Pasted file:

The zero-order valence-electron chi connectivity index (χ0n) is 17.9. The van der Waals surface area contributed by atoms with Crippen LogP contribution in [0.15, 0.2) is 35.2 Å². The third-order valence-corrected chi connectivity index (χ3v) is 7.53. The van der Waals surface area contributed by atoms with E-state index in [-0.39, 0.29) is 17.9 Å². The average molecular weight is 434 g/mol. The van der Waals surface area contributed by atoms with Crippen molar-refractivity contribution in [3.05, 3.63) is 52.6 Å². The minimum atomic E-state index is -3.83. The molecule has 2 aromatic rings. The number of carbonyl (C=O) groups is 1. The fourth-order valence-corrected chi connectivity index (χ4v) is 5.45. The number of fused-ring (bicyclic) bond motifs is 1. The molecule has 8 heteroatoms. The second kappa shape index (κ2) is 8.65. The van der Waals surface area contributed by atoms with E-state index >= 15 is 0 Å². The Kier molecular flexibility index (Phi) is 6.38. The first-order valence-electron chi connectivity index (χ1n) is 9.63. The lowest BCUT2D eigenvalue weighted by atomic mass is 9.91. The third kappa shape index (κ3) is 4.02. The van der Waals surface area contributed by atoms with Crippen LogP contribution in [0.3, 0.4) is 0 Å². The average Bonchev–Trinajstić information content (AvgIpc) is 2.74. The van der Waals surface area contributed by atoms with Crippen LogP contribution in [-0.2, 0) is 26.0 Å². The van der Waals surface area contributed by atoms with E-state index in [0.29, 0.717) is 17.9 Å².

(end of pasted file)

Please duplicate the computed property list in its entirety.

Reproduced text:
The zero-order valence-electron chi connectivity index (χ0n) is 17.9. The van der Waals surface area contributed by atoms with Crippen LogP contribution in [0.15, 0.2) is 35.2 Å². The third-order valence-corrected chi connectivity index (χ3v) is 7.53. The van der Waals surface area contributed by atoms with E-state index in [-0.39, 0.29) is 17.9 Å². The average molecular weight is 434 g/mol. The van der Waals surface area contributed by atoms with Crippen molar-refractivity contribution in [3.05, 3.63) is 52.6 Å². The minimum atomic E-state index is -3.83. The molecule has 2 aromatic rings. The number of carbonyl (C=O) groups is 1. The fourth-order valence-corrected chi connectivity index (χ4v) is 5.45. The number of fused-ring (bicyclic) bond motifs is 1. The molecule has 8 heteroatoms. The second kappa shape index (κ2) is 8.65. The van der Waals surface area contributed by atoms with E-state index >= 15 is 0 Å². The Kier molecular flexibility index (Phi) is 6.38. The first-order valence-electron chi connectivity index (χ1n) is 9.63. The lowest BCUT2D eigenvalue weighted by atomic mass is 9.91. The third kappa shape index (κ3) is 4.02. The van der Waals surface area contributed by atoms with Crippen LogP contribution in [0.3, 0.4) is 0 Å². The average Bonchev–Trinajstić information content (AvgIpc) is 2.74. The van der Waals surface area contributed by atoms with Crippen LogP contribution in [-0.2, 0) is 26.0 Å². The van der Waals surface area contributed by atoms with E-state index in [0.29, 0.717) is 17.9 Å².